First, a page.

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ITUC-AFRICA STATEMENT ON THE OCCASION OF THE COMMEMORATION OF THE 2021
AFRICAN LIBERATION DAY May 25
Pushing back against racism and opening shrinking spaces for the advancement of rights in
the time of COVID-19
The African Regional Organisation of the International Trade Union Confederation (ITUC-Africa
www.ituc-africa.org) joins all Africans, both on the continent and in the diaspora, to
commemorate this year’s Africa Liberation Day. The Day marks the founding of the Organization
of African Unity (OAU) on the 25th of May 1963 and aims to promote unity and solidarity among
African people and states.
There is renewed sense of urgency for Africa’s renaissance and the advancement of PanAfricanism that would contribute to the transformation of the continent and the betterment of
the lives of Africans. This contributes to the growing significance and symbolism of this
commemoration after over six decades of independence from colonial rule.
ITUC-Africa salutes Africa’s founding heroes and heroines who contributed selflessly to ensure
our nationhood, independence and freedom. We shall continue to strive to uphold and advance
the ideals for which they fought.
In furtherance of the struggle, we commemorate this year’s Africa Liberation Day with a focus
on racism and racist attacks against Africans and Blacks everywhere. We hold it as true that
BlackLivesMatter still. We have seen and continue to see how racism impacts gender,
demographics, creed, communities and nations.
For simply being black, many of our mothers, sisters and wives have been stereotyped into
limited growth and advancement. Young black persons, especially in the United States of
America, are still being killed by state agents and security forces simply because of their colour.
For practising a faith not seen as a national or community religion, many persons are
discriminated against, sometimes extremely and violently.
These injustices have been systematically engineered and advanced over the years. Likewise,
systematic and institutionalized means must be consciously applied for the reconstruction of fair and acceptable global race relations.
On this note, we reiterate our call on the United Nations General Assembly to adopt the
establishment of a UN-Permanent Forum on People of African Descent (UN-PFPAD). We also reemphasize that racism and racist attacks anywhere against any people will not be ignored,
including during sporting events. We, thus, call on the Federation of International Football
Associations (FIFA) to give vigor to her ‘No Racism” message and slogan as the 2022 Qatar World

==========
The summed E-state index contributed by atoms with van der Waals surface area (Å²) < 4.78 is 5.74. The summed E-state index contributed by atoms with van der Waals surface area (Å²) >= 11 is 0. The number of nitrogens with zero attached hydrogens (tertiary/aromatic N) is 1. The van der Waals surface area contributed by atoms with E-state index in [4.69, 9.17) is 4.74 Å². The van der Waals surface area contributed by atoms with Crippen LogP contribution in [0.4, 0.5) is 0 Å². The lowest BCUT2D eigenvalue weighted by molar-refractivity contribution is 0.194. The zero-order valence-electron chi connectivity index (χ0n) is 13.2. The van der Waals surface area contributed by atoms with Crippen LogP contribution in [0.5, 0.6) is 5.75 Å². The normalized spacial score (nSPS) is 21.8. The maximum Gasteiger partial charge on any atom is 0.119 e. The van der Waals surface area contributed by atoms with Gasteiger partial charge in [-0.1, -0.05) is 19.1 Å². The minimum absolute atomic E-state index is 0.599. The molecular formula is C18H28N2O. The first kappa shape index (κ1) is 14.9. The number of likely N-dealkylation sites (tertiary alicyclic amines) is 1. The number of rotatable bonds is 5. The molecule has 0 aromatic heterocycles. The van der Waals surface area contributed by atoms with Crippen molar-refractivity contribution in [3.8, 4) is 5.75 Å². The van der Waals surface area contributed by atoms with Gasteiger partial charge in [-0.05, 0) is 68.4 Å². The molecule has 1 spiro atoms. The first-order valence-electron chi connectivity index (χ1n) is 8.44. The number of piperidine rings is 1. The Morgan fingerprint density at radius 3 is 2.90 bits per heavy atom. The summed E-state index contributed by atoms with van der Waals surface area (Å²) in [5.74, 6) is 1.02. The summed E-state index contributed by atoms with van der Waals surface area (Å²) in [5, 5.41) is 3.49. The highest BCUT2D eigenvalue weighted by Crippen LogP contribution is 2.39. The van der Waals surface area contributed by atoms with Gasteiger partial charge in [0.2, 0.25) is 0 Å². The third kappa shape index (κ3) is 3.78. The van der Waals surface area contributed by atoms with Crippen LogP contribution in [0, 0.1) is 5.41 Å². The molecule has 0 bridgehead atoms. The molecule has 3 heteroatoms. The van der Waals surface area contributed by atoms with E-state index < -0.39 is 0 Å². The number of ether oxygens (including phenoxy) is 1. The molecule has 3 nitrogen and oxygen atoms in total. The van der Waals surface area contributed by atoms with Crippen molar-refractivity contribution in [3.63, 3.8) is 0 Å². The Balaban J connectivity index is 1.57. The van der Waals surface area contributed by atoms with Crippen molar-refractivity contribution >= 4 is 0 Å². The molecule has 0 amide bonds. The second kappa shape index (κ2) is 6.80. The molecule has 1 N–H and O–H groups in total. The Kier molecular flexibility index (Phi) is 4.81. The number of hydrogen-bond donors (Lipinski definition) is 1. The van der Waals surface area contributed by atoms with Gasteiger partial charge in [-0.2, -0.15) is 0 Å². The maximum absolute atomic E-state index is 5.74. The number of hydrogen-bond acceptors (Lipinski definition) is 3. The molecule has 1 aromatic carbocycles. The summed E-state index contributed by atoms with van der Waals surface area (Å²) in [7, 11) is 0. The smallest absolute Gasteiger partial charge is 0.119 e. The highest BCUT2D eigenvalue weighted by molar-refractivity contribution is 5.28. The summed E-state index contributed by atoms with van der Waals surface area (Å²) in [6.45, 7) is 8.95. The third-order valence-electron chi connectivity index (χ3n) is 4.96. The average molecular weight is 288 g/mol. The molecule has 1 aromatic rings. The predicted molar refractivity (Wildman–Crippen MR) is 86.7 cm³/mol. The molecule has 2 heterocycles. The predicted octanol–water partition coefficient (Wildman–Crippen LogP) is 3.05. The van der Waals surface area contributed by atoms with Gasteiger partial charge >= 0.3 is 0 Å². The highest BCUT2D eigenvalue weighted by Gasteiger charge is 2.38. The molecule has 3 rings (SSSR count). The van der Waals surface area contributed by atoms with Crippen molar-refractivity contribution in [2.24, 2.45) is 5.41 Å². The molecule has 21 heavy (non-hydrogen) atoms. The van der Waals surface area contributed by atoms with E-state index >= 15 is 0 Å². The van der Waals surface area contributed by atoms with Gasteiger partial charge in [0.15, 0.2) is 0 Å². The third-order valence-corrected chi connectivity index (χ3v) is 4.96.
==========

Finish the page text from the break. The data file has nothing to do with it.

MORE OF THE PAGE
Cup counts down.
To effectively defeat COVID-19 and build forward better, we recognize that this is a moment to
organize and connect with African peoples, communities, non-state actors’ organisations and
governments to build healthy communities. Indeed, this will include the promotion of the
physical well-being of all Africans as well as a healthy respect for issues of freedom, democracy
and social justice.
Although the African continent has suffered relatively less fatalities from the COVID-19
pandemic (officially amounting to some 130,000 deaths) the negative impacts on physical and
mental health, social well-being; negative impacts on the economy; and the consequent
exacerbation of inequalities within and between communities, households and countries, have
all been keenly felt.
COVID-19 has exacted a heavy toll on economies in Africa partly because of their over
dependence and the slowdown in global trade and finance. The growing debt profile of the
continent coupled with other “pre-existing conditions” such as the lack of policy space for state
interventions; lean and grossly inadequate social protection provisions; private and public sector
corruption, and jobless growth will pose real challenges to socio-economic recovery.
Adding to this is the growing rush for further control over Africa and its resources. This is
manifest in the increasing Africa-And Others (mostly advanced and emerging economies)
Summits. So far, these Summits have tended to deepen the dependence of Africa on foreign
trade and aid – the so-called “beggar-thy-neighbour syndrome”.
We also remind ourselves of a number of abuses and violation of human rights in some African
countries as a result of socio-political instability and growing suppression of freedom. On this
occasion, we single out the recent coup d’etat in Chad following the sudden death of the
country’s President, Iddris Derby, and the installation of his son, a military chieftain, as de facto
President. We express our solidarity with the workers and people of Chad who are struggling for
constitutionalism and democracy and call on the AU to act to support the just struggle of the
people of Chad against continuing authoritarian rule.
As we celebrate Africa Day, we call on all African governments to commit to better governance
and administration. Recalling that Africa has a predominantly young and energetic population
and vast reserves of natural resources, Africa can be moved forward on the path of progress and
prosperity if we apply the necessary determination.
ITUC-Africa calls on African governments to commit to better investment in education, research
and development; to expand Africa’s ability to add value to its raw materials; and above all, to
enable producing essential health technologies and to manufacture safe, efficacious and
affordable medicines and vaccines to guarantee the health security of the people.
We call on Africans to rededicate to African unity and integration at all levels to guarantee a
sustainable future based on respect for human rights and dignity.
Kwasi Adu-Amankwah, General Secretary, ITUC-Africa.